A major merger between two telecom giants boosted the companies' stocks this morning, but that isn't a green light to buy names in the crowded telecom sector, said Jim Cramer on his "RealMoney" radio show.
announced the merger of their network equipment businesses, and both stocks rose.
When two companies merge, the remaining companies in that sector make money, he said, and this merger is good for the telecom industry because it shows there is opportunity knocking even as the market goes down. This merger comes on the heels of a merger of telecom mammoths
However, despite the matchmaking, Cramer said he doesn't want to put more money in the telecom sector yet because there are still too many companies competing in it. There needs to be more consolidation, and until then, players have to be cautious when it comes to the telecom industry, Cramer said.
It's natural for people to believe that if a business is doing well in the U.S. it will be successful overseas. But this is not always the case, said Cramer.
A good example of a company that does not do well when it ventures abroad is
, Cramer said.
Although the retail giant has a great business domestically, it is not performing well in South Korea, Germany and the U.K. -- three areas it has gone into.
Wal-Mart is being hurt in the U.K. by a potential labor strike. If workers strike, it will hurt the company's business because it is antiunion, Cramer said. Additionally, Wal-Mart recently closed three stores in Germany, and sales are down in South Korea, too.
"This is a major defeat," Cramer said. "Wal-Mart is only up 3% for the year."
Two companies that have been able to make it successfully overseas are
, both of which have had phenomenal sales abroad, he said.
Cramer also said that
, whose restaurant brands include KFC, Pizza Hut and Taco Bell, has a great business in China.
He believes that
is a company that can do well overseas.
, a company which has a market capitalization of more than 15% in cash and a great management team, is a steal, said Cramer.
He recommended buying Schering, which he owns for his charitable trust,
Action Alerts PLUS to a caller who inquired about it.
When Cramer buys tech stocks, he likes to buy them when it gets close to back-to-school season, he said. He advised a caller to wait until August to buy
Advanced Micro Devices
, the world's largest unexploited gold mine located in Venezuela is a speculative stock, Cramer told the next caller.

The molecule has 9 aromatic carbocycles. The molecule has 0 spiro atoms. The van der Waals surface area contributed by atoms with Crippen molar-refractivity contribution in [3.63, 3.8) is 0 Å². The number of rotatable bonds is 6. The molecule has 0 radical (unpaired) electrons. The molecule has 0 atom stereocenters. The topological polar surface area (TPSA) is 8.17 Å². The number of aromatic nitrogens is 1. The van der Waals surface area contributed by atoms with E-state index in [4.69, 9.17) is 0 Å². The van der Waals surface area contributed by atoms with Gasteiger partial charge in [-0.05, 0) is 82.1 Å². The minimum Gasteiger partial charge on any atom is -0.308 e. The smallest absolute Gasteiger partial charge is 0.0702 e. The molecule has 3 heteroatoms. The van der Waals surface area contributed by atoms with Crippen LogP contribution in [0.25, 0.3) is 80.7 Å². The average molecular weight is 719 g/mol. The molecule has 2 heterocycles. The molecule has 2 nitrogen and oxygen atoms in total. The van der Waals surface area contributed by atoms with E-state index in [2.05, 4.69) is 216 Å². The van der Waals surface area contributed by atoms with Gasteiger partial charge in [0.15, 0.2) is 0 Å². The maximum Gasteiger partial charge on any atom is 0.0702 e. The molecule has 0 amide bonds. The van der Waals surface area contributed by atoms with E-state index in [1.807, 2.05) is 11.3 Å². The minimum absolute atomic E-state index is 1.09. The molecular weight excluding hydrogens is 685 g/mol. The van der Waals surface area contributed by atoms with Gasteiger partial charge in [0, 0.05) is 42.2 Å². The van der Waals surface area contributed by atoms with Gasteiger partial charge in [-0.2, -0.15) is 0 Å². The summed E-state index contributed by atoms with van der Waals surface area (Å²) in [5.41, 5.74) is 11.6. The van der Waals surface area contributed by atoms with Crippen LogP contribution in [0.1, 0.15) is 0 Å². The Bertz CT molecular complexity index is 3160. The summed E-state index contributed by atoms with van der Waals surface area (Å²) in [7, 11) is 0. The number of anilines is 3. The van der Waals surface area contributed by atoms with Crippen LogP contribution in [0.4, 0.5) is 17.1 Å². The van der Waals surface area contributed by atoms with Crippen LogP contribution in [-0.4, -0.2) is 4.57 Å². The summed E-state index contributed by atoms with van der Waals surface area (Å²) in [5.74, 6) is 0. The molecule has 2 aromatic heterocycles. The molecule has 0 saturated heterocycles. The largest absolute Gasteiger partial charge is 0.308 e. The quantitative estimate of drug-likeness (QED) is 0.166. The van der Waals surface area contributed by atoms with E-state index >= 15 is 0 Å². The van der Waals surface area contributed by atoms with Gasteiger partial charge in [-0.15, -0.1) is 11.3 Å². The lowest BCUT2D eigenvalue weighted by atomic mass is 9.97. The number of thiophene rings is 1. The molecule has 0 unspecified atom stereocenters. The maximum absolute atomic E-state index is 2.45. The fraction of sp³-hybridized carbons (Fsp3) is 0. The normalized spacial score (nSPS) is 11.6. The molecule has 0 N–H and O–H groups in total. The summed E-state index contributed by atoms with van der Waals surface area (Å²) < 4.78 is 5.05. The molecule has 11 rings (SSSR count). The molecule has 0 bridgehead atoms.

He recommended not buying it with retirement or college money.
Cramer said he'd like to be positive about
, but the company is not doing well.
He predicted there would not be a takeover of the company because of its massiveness, and Cramer and told the caller to avoid buying its stock.
Instead, Cramer recommended looking into buying
Cramer told one caller that he believes that
will not come back up until the next quarter, and advised another caller to wait for
to come down from $5 to $4 before buying. He also reminded the caller that it is a speculative stock.
very much and called it the best liquid-crystal display company out there.
Cramer advised a caller to buy stocks that have been hammered and crushed, such as aluminum companies or basic mineral companies that have been down. He recommended
He said he would pull the trigger right now on
, a company that sells for four times earnings and has a growth rate of 16%.
Finally, Cramer told a caller that
is at a level where he would start to buy. He called it a great stock.
At the time of publication, Cramer was long Schering-Plough and Halliburton.
Jim Cramer is a director and co-founder of TheStreet.com. He contributes daily market commentary for TheStreet.com's sites and serves as an adviser to the company's CEO. Outside contributing columnists for TheStreet.com and RealMoney.com, including Cramer, may, from time to time, write about stocks in which they have a position. In such cases, appropriate disclosure is made. To see his personal portfolio and find out what trades Cramer will make before he makes them, sign up for
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